Monday, February 20, 2012

The Joy of Reading

     Never underestimate the power of the joy of reading in reaching gifted children, regardless of your observations of their abilities or attention span in class.    
     For two years, I served as Project Manager for a research study on twice-exceptional children (children who are gifted but who also have something that is holding them back from fulfilling their true potential, such as ADD/ADHD, Asperger’s, OCD, Bi-Polar, Behavioral or Social diagnoses, etc.) Part of my responsibility was to visit third and fourth grade classrooms to observe the students in the study.  I found this fascinating, particularly when it came to be time for free reading. 
     When the students were given time to read on their own, wonderful things occurred.  A student who didn’t seem to be able to focus on anything suddenly became engrossed in a biography of Albert Einstein, sitting quietly at his desk.  A student who felt like a failure most of the time suddenly smiled and laughed as she read, sprawled on the carpet in the front of the room.  A little boy whose numerous questions often went unanswered by a harried teacher became absorbed in a book on aeronautics, sitting on the windowsill.  A little girl who appeared anxious most of the time relaxed and left the world behind as she became engrossed in a novel, curled in a bean bag chair. And a little boy who was often homeless and had difficulty getting his work done in a noisy classroom read a historical novel quietly aloud to himself sitting under the teacher’s desk in his own little cave.
    The examples are too numerous to list here, but the effect that free reading had on these children was astounding - across the board.  Regardless of their twice-exceptionality, when they were given time to read books of their choosing, topics in which they were truly interested, they became engrossed. In gifted education, we often tell teachers and parents to follow the children’s passions to reach them and to help them to learn.  The truth in this philosophy becomes clear during these reading times.
    One of my favorite stories is of the little boy who loved science.  In fact, he was far ahead of the class in that area, since he read everything he could on a variety of scientific topics.  As a result, he was bored and frustrated during science in his gifted elementary classroom.  The class didn’t delve deeply enough into the subject for him.  The teacher didn’t have the time (or the inclination) to answer his many questions.  He began acting out in class, being disruptive to the other children and annoying the teacher.  Parents were called in for a conference and it was suggested that the little boy be put on medication to calm him.  The parents refused, since they knew their son and knew that in his case he simply needed more of a challenge in science.  An agreement was made between parents and teacher that a contract would be drawn up and the little boy and his teacher would both sign it.  If he agreed to not disrupt the class and complete the assignments for the class, the teacher would agree to let him bring in books from the library and from home to read while the rest of the class completed their work.  During the remainder of the school year, the little boy was a model student.  He completed his assigned work and went to his “office” in the corner of the room where he read dozens of books in a variety of scientific areas.  When he finished each book, he wrote a review of the book, including questions he had about each one.  He and the teacher would review his writing, and they would choose a question or two to research further.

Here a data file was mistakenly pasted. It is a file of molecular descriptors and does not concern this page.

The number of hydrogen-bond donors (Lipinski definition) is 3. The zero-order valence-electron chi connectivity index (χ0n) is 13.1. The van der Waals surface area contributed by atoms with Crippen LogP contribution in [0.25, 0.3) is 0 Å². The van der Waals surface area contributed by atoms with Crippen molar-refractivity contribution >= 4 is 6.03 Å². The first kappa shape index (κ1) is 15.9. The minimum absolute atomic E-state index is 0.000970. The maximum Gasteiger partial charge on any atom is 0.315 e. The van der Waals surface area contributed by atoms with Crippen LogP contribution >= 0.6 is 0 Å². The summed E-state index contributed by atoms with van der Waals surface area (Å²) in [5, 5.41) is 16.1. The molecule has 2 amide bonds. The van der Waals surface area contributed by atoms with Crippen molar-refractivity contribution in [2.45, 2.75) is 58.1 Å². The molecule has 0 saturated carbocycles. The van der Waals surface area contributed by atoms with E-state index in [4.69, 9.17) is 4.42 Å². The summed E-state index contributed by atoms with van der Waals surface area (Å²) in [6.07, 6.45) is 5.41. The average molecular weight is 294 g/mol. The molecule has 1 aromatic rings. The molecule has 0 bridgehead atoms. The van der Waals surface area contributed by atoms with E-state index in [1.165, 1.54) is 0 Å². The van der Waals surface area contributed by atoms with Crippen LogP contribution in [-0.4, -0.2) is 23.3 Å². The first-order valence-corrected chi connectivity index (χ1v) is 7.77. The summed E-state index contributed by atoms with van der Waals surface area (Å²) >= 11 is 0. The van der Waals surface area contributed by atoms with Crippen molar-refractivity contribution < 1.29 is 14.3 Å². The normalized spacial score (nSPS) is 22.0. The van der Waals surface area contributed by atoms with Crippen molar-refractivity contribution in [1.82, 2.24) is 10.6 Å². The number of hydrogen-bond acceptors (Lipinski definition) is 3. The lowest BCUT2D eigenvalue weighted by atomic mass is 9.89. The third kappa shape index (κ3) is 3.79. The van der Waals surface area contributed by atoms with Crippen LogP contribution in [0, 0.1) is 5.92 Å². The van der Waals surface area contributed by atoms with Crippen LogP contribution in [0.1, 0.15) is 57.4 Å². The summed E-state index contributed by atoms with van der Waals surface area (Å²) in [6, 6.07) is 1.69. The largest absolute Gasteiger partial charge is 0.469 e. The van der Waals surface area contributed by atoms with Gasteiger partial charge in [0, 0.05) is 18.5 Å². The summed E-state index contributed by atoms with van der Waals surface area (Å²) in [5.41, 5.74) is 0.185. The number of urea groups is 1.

This story describes a situation in which some creativity and flexibility on the part of an excellent teacher, caring parents, and a bright child created a learning experience commensurate with a child’s abilities and interests, while allowing him to remain in a classroom with his age peers - something that was important to the parents and the child.  Reading about his interests changed him from a behavioral “problem child” into a curious, lifetime learner.
    Never underestimate the power of the joy of reading for these gifted children. 

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